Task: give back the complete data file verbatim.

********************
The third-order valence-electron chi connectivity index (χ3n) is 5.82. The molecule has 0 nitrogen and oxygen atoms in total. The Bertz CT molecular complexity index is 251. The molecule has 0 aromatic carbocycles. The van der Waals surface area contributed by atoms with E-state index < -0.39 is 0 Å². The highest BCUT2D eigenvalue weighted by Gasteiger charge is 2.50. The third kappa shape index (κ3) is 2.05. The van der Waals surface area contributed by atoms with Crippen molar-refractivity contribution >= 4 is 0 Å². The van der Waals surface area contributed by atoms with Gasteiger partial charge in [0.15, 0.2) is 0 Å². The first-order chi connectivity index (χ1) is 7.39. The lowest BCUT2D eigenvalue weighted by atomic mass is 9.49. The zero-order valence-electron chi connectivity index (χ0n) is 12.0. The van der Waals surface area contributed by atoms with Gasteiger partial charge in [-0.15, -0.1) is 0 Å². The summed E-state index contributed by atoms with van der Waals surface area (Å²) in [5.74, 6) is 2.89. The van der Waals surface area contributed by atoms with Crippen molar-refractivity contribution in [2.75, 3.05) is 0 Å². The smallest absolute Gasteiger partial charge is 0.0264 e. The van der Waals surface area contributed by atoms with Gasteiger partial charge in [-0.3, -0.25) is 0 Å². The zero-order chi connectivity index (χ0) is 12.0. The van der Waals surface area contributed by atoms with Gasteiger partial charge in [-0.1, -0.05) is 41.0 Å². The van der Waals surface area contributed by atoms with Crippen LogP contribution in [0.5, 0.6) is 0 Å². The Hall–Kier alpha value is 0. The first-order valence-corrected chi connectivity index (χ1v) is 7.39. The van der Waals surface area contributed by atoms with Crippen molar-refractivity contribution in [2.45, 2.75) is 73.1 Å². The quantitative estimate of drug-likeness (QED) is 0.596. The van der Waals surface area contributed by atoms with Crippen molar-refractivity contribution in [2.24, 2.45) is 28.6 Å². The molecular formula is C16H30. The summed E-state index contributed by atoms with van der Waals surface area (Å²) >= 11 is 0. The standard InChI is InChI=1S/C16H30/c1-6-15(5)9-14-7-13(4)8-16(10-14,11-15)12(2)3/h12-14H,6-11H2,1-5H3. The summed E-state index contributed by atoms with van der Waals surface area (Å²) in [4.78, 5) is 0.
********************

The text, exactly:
The third-order valence-electron chi connectivity index (χ3n) is 5.82. The molecule has 0 nitrogen and oxygen atoms in total. The Bertz CT molecular complexity index is 251. The molecule has 0 aromatic carbocycles. The van der Waals surface area contributed by atoms with E-state index < -0.39 is 0 Å². The highest BCUT2D eigenvalue weighted by Gasteiger charge is 2.50. The third kappa shape index (κ3) is 2.05. The van der Waals surface area contributed by atoms with Crippen molar-refractivity contribution >= 4 is 0 Å². The van der Waals surface area contributed by atoms with Gasteiger partial charge in [0.15, 0.2) is 0 Å². The first-order chi connectivity index (χ1) is 7.39. The lowest BCUT2D eigenvalue weighted by atomic mass is 9.49. The zero-order valence-electron chi connectivity index (χ0n) is 12.0. The van der Waals surface area contributed by atoms with Gasteiger partial charge in [-0.15, -0.1) is 0 Å². The summed E-state index contributed by atoms with van der Waals surface area (Å²) in [5.74, 6) is 2.89. The van der Waals surface area contributed by atoms with Crippen molar-refractivity contribution in [2.75, 3.05) is 0 Å². The smallest absolute Gasteiger partial charge is 0.0264 e. The van der Waals surface area contributed by atoms with Gasteiger partial charge in [-0.3, -0.25) is 0 Å². The zero-order chi connectivity index (χ0) is 12.0. The van der Waals surface area contributed by atoms with Gasteiger partial charge in [-0.1, -0.05) is 41.0 Å². The van der Waals surface area contributed by atoms with Crippen LogP contribution in [0.5, 0.6) is 0 Å². The Hall–Kier alpha value is 0. The first-order valence-corrected chi connectivity index (χ1v) is 7.39. The van der Waals surface area contributed by atoms with Crippen molar-refractivity contribution in [2.45, 2.75) is 73.1 Å². The quantitative estimate of drug-likeness (QED) is 0.596. The van der Waals surface area contributed by atoms with Crippen molar-refractivity contribution in [2.24, 2.45) is 28.6 Å². The molecular formula is C16H30. The summed E-state index contributed by atoms with van der Waals surface area (Å²) >= 11 is 0. The standard InChI is InChI=1S/C16H30/c1-6-15(5)9-14-7-13(4)8-16(10-14,11-15)12(2)3/h12-14H,6-11H2,1-5H3. The summed E-state index contributed by atoms with van der Waals surface area (Å²) in [4.78, 5) is 0.